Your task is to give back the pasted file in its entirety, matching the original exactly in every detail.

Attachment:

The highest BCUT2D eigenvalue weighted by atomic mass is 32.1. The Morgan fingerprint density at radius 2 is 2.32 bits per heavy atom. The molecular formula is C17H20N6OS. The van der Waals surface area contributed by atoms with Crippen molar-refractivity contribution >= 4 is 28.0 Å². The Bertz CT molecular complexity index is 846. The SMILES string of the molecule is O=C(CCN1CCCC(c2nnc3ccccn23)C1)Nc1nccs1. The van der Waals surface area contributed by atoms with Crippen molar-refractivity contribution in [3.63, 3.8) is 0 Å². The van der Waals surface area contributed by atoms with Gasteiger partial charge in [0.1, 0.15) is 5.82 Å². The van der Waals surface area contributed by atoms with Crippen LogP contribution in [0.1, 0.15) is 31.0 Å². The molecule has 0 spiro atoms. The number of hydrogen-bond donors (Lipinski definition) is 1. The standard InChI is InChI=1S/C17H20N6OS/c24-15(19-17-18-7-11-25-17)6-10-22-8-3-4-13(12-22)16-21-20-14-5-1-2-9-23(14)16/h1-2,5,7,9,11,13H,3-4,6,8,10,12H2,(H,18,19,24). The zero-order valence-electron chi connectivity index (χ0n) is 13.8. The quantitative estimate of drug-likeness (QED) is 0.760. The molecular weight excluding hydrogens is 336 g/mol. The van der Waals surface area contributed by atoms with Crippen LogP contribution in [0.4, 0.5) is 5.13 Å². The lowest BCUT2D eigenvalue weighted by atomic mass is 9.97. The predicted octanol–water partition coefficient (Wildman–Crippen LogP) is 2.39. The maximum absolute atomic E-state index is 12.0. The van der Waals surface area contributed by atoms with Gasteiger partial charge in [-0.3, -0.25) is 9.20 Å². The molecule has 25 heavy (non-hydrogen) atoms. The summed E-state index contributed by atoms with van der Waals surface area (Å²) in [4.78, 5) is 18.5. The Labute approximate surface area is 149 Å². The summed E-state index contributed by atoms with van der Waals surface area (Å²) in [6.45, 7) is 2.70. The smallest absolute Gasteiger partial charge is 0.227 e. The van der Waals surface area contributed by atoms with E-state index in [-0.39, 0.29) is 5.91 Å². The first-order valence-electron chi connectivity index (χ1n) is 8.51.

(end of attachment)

The highest BCUT2D eigenvalue weighted by atomic mass is 32.1. The Morgan fingerprint density at radius 2 is 2.32 bits per heavy atom. The molecular formula is C17H20N6OS. The van der Waals surface area contributed by atoms with Crippen molar-refractivity contribution >= 4 is 28.0 Å². The Bertz CT molecular complexity index is 846. The SMILES string of the molecule is O=C(CCN1CCCC(c2nnc3ccccn23)C1)Nc1nccs1. The van der Waals surface area contributed by atoms with Crippen molar-refractivity contribution in [3.63, 3.8) is 0 Å². The van der Waals surface area contributed by atoms with Gasteiger partial charge in [0.1, 0.15) is 5.82 Å². The van der Waals surface area contributed by atoms with Crippen LogP contribution in [0.1, 0.15) is 31.0 Å². The molecule has 0 spiro atoms. The number of hydrogen-bond donors (Lipinski definition) is 1. The standard InChI is InChI=1S/C17H20N6OS/c24-15(19-17-18-7-11-25-17)6-10-22-8-3-4-13(12-22)16-21-20-14-5-1-2-9-23(14)16/h1-2,5,7,9,11,13H,3-4,6,8,10,12H2,(H,18,19,24). The zero-order valence-electron chi connectivity index (χ0n) is 13.8. The quantitative estimate of drug-likeness (QED) is 0.760. The molecular weight excluding hydrogens is 336 g/mol. The van der Waals surface area contributed by atoms with Crippen LogP contribution in [0.4, 0.5) is 5.13 Å². The lowest BCUT2D eigenvalue weighted by atomic mass is 9.97. The predicted octanol–water partition coefficient (Wildman–Crippen LogP) is 2.39. The maximum absolute atomic E-state index is 12.0. The van der Waals surface area contributed by atoms with Gasteiger partial charge in [-0.3, -0.25) is 9.20 Å². The molecule has 25 heavy (non-hydrogen) atoms. The summed E-state index contributed by atoms with van der Waals surface area (Å²) in [4.78, 5) is 18.5. The Labute approximate surface area is 149 Å². The summed E-state index contributed by atoms with van der Waals surface area (Å²) in [6.45, 7) is 2.70. The smallest absolute Gasteiger partial charge is 0.227 e. The van der Waals surface area contributed by atoms with E-state index in [-0.39, 0.29) is 5.91 Å². The first-order valence-electron chi connectivity index (χ1n) is 8.51.